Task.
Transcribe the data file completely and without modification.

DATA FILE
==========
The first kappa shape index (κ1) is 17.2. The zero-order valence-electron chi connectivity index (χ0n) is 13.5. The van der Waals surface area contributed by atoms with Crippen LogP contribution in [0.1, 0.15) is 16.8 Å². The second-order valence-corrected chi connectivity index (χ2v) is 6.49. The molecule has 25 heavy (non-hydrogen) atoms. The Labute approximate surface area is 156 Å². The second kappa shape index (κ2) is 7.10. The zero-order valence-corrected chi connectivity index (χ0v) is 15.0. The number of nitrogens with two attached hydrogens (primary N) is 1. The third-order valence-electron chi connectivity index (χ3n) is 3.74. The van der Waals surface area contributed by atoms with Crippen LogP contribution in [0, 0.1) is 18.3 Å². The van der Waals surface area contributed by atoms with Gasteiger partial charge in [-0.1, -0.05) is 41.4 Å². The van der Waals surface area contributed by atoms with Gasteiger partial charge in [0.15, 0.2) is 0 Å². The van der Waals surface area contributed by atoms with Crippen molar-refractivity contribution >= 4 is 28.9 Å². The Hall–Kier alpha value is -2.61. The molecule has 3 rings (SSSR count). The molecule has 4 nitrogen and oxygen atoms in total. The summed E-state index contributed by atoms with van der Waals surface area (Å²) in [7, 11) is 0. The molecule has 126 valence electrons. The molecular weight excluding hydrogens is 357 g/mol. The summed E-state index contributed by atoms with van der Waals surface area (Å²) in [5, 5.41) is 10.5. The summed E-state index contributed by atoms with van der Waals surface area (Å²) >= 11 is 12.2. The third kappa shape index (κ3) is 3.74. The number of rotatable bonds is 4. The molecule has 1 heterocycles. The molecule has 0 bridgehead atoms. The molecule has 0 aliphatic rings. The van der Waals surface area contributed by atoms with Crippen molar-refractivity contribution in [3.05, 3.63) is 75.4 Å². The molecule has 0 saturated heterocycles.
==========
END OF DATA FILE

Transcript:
The first kappa shape index (κ1) is 17.2. The zero-order valence-electron chi connectivity index (χ0n) is 13.5. The van der Waals surface area contributed by atoms with Crippen LogP contribution in [0.1, 0.15) is 16.8 Å². The second-order valence-corrected chi connectivity index (χ2v) is 6.49. The molecule has 25 heavy (non-hydrogen) atoms. The Labute approximate surface area is 156 Å². The second kappa shape index (κ2) is 7.10. The zero-order valence-corrected chi connectivity index (χ0v) is 15.0. The number of nitrogens with two attached hydrogens (primary N) is 1. The third-order valence-electron chi connectivity index (χ3n) is 3.74. The van der Waals surface area contributed by atoms with Crippen LogP contribution in [0, 0.1) is 18.3 Å². The van der Waals surface area contributed by atoms with Gasteiger partial charge in [-0.1, -0.05) is 41.4 Å². The van der Waals surface area contributed by atoms with Gasteiger partial charge in [0.15, 0.2) is 0 Å². The van der Waals surface area contributed by atoms with Crippen molar-refractivity contribution >= 4 is 28.9 Å². The Hall–Kier alpha value is -2.61. The molecule has 3 rings (SSSR count). The molecule has 4 nitrogen and oxygen atoms in total. The summed E-state index contributed by atoms with van der Waals surface area (Å²) in [7, 11) is 0. The molecule has 126 valence electrons. The molecular weight excluding hydrogens is 357 g/mol. The summed E-state index contributed by atoms with van der Waals surface area (Å²) in [5, 5.41) is 10.5. The summed E-state index contributed by atoms with van der Waals surface area (Å²) >= 11 is 12.2. The third kappa shape index (κ3) is 3.74. The number of rotatable bonds is 4. The molecule has 1 heterocycles. The molecule has 0 bridgehead atoms. The molecule has 0 aliphatic rings. The van der Waals surface area contributed by atoms with Crippen molar-refractivity contribution in [3.05, 3.63) is 75.4 Å². The molecule has 0 saturated heterocycles.